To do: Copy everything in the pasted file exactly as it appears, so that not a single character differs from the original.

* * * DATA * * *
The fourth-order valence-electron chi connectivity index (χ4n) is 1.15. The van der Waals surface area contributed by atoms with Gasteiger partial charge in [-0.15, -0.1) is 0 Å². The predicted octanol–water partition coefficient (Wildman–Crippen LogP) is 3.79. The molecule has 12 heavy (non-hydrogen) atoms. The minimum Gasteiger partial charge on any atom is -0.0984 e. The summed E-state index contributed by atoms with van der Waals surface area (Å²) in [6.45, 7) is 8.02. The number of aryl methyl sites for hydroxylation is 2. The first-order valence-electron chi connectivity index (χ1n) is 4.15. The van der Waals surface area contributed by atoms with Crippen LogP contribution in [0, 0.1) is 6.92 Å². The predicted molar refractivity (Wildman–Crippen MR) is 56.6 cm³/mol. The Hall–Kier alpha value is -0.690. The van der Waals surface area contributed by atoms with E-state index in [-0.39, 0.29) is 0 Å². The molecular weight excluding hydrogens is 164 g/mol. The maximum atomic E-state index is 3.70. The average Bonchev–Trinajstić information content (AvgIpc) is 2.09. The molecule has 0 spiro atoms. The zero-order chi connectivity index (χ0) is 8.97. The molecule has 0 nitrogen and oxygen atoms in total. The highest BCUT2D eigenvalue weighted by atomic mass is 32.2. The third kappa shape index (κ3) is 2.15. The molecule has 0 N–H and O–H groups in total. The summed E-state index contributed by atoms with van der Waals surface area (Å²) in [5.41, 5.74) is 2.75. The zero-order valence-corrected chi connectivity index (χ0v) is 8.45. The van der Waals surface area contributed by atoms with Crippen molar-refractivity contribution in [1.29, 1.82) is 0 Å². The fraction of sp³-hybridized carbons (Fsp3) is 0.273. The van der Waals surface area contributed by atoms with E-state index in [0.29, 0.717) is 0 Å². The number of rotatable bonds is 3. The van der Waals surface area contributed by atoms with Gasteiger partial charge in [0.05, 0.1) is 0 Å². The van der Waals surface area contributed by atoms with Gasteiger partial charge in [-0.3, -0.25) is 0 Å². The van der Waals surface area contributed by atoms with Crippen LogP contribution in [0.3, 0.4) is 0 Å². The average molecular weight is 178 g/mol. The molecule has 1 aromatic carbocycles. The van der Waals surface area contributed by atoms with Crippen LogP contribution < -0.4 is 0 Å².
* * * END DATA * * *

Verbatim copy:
The fourth-order valence-electron chi connectivity index (χ4n) is 1.15. The van der Waals surface area contributed by atoms with Gasteiger partial charge in [-0.15, -0.1) is 0 Å². The predicted octanol–water partition coefficient (Wildman–Crippen LogP) is 3.79. The molecule has 12 heavy (non-hydrogen) atoms. The minimum Gasteiger partial charge on any atom is -0.0984 e. The summed E-state index contributed by atoms with van der Waals surface area (Å²) in [6.45, 7) is 8.02. The number of aryl methyl sites for hydroxylation is 2. The first-order valence-electron chi connectivity index (χ1n) is 4.15. The van der Waals surface area contributed by atoms with Crippen LogP contribution in [0, 0.1) is 6.92 Å². The predicted molar refractivity (Wildman–Crippen MR) is 56.6 cm³/mol. The Hall–Kier alpha value is -0.690. The van der Waals surface area contributed by atoms with E-state index in [-0.39, 0.29) is 0 Å². The molecular weight excluding hydrogens is 164 g/mol. The maximum atomic E-state index is 3.70. The average Bonchev–Trinajstić information content (AvgIpc) is 2.09. The molecule has 0 spiro atoms. The zero-order chi connectivity index (χ0) is 8.97. The molecule has 0 nitrogen and oxygen atoms in total. The highest BCUT2D eigenvalue weighted by atomic mass is 32.2. The third kappa shape index (κ3) is 2.15. The molecule has 0 N–H and O–H groups in total. The summed E-state index contributed by atoms with van der Waals surface area (Å²) in [5.41, 5.74) is 2.75. The zero-order valence-corrected chi connectivity index (χ0v) is 8.45. The van der Waals surface area contributed by atoms with Crippen molar-refractivity contribution in [1.29, 1.82) is 0 Å². The fraction of sp³-hybridized carbons (Fsp3) is 0.273. The van der Waals surface area contributed by atoms with E-state index in [0.29, 0.717) is 0 Å². The number of rotatable bonds is 3. The van der Waals surface area contributed by atoms with Gasteiger partial charge in [0.05, 0.1) is 0 Å². The van der Waals surface area contributed by atoms with Gasteiger partial charge in [-0.3, -0.25) is 0 Å². The van der Waals surface area contributed by atoms with Crippen LogP contribution in [0.3, 0.4) is 0 Å². The average molecular weight is 178 g/mol. The molecule has 1 aromatic carbocycles. The van der Waals surface area contributed by atoms with Crippen LogP contribution < -0.4 is 0 Å².